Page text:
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on 21 April 2017
Not his best in my opinion and not a good clear ending
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on 29 March 2015
One of his first books, far less captivating of some of his best novels koontz did write after, but if you are a fan of Mr Koontz as I am, than is worth reading,it has enough in it to keep you interested, and it is so short that can be read in a day or two.
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on 21 April 2003
I saw the movie first, then read the revised edition, and then I came across this original edition (and very cheap, the seller apparantly didn't know what it was worth), and I must say, that this, the original, is by far the best of the two. It is darker, moodier, more brooding and foreboding - and not as politically correct and 'nice'. In this, you find genuine scares. It's highly recommended, if you can find a copy!!
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on 4 December 2007
Susan is a woman haunted by an abusive father in her past. She now lives alone in a hi-tech home that is run by a computer AI. Unbeknownst to her the computer is a lot smarter than she thinks and he ahs fallen in love with her. She finds herself a prisoner in her own home under the constant surveillance of a sociopath computer. Will she escape her home before the AI is able to complete his sinister experiments?

`Demon Seed' was originally written in the 70s and made into a feature film; this version of the book is an updated one that has a more 90s feels to it. However, despite the more modern references it still feels incredibly dated. I also felt that this book was poorly written like many Koontz novels. He is too flowery with his language and seems to write clichés all the time. On a positive note it was a short book that only takes a day or so to read, but with no real thrills and a slightly disrespectful view of women I think there are far better horror books that you could be reading.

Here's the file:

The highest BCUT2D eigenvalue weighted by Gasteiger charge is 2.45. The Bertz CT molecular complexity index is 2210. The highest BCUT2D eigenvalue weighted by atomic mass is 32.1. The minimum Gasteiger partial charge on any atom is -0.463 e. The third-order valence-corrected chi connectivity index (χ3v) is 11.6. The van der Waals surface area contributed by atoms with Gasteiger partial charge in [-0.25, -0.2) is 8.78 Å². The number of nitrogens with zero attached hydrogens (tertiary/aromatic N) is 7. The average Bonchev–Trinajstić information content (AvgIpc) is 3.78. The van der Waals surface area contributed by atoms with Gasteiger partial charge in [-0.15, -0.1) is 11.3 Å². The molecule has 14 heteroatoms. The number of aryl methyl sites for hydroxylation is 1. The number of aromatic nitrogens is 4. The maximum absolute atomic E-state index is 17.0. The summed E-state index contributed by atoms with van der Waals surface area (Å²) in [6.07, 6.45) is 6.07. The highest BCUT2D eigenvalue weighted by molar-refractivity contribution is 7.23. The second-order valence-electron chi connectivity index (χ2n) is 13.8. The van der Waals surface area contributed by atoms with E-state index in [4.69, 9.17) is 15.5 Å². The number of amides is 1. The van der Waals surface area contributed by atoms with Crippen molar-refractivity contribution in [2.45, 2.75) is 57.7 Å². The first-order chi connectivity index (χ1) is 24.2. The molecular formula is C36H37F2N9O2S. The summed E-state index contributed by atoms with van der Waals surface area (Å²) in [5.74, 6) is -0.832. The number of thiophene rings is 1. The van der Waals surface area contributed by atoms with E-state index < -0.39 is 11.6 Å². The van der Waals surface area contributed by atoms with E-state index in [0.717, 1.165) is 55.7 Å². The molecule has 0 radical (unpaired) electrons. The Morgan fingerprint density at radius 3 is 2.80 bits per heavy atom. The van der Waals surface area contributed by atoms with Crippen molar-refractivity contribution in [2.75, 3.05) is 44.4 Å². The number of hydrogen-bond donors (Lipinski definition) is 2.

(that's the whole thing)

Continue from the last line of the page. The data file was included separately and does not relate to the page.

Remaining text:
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on 5 February 2015
I thought I had read all of Dean Koontz's earlier works, but apparently I missed Demon Seed. Originally written back in 1973, it is told from the perspective of a computer artificial intelligence (AI) that has become sentient. It's definitely different than his later work, but I really enjoyed it. It may be because I like these types of stories.

Adam Two is a computer that's part of the Prometheus Project at a university where Susan Harris's ex-husband works. Harris is now divorced and lives the life of a recluse in a highly automated mansion controlled by an in-house security system. Adam Two, or Proteus as he prefers to be known, has infiltrated that security system through a telephone landline into the house, and he's fallen in love with Susan. He's decided that in order to fully experience life, he needs to be downloaded into a human form, one that's been genetically altered to remove all physical flaws and be a super-human. Unfortunately, he's decided that Susan will provide the egg and be the mother of a new super-race of beings. As you might guess, she's not overly thrilled with that idea, but she has no way to escape her mansion, which has now become her jail. He's also not willing to take "no" for an answer.